iW50 is ending, but INSEAD’s work to advance gender balance has just begun
What a year. What a celebration.
By all measures, iW50 has been a resounding success this year. The global celebration has accomplished what it set out to do—recognise 50 years of women at INSEAD and bring greater attention to gender balance issues—and more.
“We have really made dramatic progress in the last year,” says Zoe Kinias, Academic Director of the Gender Initiative and Associate Professor of Organisational Behaviour.
“From disseminating our latest research on gender balance to convening conversations with global thought leaders to highlighting strong role models for aspiring women leaders, iW50 and the Gender Initiative have inspired real change within our community. Awareness about gender balance is much higher now than it was a year ago.”
Nida Januskis, Associate Dean of Advancement, agrees. “There’s been a significant mindset shift,” she says.
“We’ve seen so many different stakeholders—alumni, faculty, staff and students—come together to drive meaningful change.
They are shaping new values and norms for gender balance and leading by example in their communities and organisations.”
In addition, iW50 and the Gender Initiative have built a strong foundation for advancing gender balance at INSEAD, says Helen Duce, Executive Director of the INSEAD Gender Initiative.
“This year was about establishing a clear baseline, setting targets and launching a dashboard,” she explains. “Our goal was to build awareness across our community while creating alignment on our long-term research plan and building a business case for our efforts. Our next step is to sustain this work by securing funding, increasing our research staff, and redesigning internal processes and systems—so we can really accelerate.”
A call to action for all
All men and women can, and should, contribute to this effort, note Kinias and Duce. They encourage individuals and organisations to take action in the following ways.
For women: Lean in. Live by the advice you’d give other women in business. Sit at the table, make your voice heard, embody what is possible. Find supporters and advocates, build strong networks and always negotiate. Remember that you are a role model. We each have a part to play in shattering the glass ceiling, closing the pay gap and empowering each other.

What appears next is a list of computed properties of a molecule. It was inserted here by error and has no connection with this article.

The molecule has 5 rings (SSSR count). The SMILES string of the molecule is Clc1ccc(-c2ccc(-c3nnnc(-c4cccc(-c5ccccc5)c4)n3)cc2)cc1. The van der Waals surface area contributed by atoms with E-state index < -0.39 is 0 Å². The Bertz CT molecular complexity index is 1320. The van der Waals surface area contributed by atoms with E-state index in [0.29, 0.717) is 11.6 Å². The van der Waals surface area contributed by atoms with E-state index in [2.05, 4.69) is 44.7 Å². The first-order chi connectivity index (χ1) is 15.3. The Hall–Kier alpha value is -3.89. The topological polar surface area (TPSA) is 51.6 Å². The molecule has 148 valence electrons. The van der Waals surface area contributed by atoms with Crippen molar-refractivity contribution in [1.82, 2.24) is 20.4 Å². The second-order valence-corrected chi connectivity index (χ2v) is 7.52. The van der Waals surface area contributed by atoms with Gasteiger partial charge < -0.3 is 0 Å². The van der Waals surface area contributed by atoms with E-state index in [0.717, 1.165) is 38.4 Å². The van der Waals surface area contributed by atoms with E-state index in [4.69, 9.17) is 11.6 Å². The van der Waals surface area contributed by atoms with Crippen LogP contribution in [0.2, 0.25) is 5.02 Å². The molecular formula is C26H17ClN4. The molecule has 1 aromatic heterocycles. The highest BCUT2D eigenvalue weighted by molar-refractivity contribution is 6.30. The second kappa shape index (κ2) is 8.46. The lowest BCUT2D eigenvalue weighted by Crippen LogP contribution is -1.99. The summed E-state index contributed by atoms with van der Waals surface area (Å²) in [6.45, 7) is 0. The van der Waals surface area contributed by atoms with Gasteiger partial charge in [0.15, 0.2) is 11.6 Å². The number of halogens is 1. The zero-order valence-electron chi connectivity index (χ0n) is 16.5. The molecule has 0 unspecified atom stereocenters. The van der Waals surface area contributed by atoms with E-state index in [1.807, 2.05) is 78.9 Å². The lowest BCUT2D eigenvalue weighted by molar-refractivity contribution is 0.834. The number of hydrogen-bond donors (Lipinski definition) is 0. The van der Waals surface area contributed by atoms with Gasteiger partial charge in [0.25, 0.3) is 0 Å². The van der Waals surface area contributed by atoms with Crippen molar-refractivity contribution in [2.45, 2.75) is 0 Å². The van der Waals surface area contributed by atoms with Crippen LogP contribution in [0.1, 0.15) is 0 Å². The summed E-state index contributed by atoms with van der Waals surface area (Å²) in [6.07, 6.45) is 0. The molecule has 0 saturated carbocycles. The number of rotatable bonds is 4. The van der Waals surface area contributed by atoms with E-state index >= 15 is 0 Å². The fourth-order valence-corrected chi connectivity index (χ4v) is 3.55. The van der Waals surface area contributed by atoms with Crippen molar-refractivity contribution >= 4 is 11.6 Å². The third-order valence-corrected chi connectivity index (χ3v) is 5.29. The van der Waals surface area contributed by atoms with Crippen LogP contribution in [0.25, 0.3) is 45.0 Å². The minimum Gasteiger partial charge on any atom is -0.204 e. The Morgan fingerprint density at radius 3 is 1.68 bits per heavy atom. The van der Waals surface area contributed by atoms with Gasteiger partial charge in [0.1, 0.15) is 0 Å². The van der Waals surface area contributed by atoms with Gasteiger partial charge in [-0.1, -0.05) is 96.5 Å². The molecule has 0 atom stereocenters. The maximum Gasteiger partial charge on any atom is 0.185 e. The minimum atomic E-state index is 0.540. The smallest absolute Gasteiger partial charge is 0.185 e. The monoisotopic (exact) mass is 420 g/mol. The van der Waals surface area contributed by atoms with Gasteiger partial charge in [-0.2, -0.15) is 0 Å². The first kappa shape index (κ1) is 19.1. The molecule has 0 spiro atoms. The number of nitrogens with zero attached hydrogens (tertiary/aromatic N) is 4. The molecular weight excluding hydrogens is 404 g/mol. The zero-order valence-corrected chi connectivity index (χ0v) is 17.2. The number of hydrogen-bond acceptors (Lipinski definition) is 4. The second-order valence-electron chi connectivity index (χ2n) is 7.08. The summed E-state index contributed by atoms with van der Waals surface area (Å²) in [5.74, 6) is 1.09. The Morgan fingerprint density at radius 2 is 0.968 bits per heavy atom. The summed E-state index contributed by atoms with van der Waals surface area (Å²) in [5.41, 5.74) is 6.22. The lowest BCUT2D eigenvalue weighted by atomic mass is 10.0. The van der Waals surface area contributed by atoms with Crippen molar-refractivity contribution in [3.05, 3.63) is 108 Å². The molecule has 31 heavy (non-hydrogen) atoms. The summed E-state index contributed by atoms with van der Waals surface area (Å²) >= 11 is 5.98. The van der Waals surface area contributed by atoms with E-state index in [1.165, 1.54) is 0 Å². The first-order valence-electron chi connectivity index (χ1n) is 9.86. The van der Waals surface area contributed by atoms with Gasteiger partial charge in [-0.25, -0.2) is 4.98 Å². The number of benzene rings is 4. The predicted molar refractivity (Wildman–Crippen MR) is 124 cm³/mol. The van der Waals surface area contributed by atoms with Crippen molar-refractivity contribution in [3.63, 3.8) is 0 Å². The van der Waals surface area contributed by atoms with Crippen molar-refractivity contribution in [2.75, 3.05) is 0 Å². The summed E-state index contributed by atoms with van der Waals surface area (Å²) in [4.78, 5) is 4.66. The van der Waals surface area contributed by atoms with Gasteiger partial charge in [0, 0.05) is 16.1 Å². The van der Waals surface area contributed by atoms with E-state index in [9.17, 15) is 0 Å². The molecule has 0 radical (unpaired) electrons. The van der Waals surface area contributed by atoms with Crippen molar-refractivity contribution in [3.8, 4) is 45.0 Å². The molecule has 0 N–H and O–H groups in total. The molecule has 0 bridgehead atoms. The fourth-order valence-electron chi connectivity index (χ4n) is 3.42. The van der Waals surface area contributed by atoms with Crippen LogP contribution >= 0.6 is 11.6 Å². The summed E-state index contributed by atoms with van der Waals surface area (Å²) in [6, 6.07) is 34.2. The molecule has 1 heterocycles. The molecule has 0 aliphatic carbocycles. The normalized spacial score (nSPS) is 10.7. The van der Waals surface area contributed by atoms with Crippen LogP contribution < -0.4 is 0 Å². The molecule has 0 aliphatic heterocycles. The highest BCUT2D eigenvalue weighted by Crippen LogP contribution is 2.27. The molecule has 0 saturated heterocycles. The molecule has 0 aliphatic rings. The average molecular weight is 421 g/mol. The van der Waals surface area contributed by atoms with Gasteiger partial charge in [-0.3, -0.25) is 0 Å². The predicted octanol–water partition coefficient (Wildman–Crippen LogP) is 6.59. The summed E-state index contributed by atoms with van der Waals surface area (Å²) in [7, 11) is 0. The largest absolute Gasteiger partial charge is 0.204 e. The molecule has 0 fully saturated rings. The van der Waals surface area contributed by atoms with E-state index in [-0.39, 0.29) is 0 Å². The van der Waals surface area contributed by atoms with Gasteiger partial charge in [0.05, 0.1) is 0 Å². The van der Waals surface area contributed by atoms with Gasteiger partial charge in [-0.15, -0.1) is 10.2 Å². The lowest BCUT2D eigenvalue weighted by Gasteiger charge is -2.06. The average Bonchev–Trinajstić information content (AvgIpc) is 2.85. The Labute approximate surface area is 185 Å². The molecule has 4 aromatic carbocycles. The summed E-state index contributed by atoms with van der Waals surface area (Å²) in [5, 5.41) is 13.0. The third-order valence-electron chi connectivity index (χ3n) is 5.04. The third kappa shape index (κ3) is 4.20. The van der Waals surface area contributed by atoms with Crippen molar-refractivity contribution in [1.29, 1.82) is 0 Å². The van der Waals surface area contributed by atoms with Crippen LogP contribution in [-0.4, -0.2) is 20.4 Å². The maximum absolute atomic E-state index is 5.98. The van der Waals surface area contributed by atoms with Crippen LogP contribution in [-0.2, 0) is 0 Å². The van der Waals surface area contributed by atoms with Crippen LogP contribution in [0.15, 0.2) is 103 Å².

For men: Champion gender equality. Hire more women, promote women to leadership roles, and assess and close the pay gap in your organisation. Learn how bias can reinforce gender inequality and challenge it when you see it in yourselves and others. Advocate for women, making sure their voices are heard and successes are recognised.
For organisations: Step up. Set clear and public targets on gender representation, and then monitor and evaluate them. Challenge and engage both men and women in your organisation to see gender balance as a business issue and a societal issue, not a women’s issue. Seek out and test solutions and share what works.
For donors: Fund scholarships and research. Consider funding research that will lead to better interventions to develop gender balance or donating to scholarships that support the education of women in business. With increased resources, we can create new opportunities for women and develop practical solutions for pervasive problems, such as the gender pay gap.
When you consider the size and scope of the INSEAD community, these actions can have an incredible ripple effect, says Januskis. “We are 56,000 strong in 174 countries,” she says. “No other school has this depth and breadth in their community. We need to leverage this strength to maximise our impact.”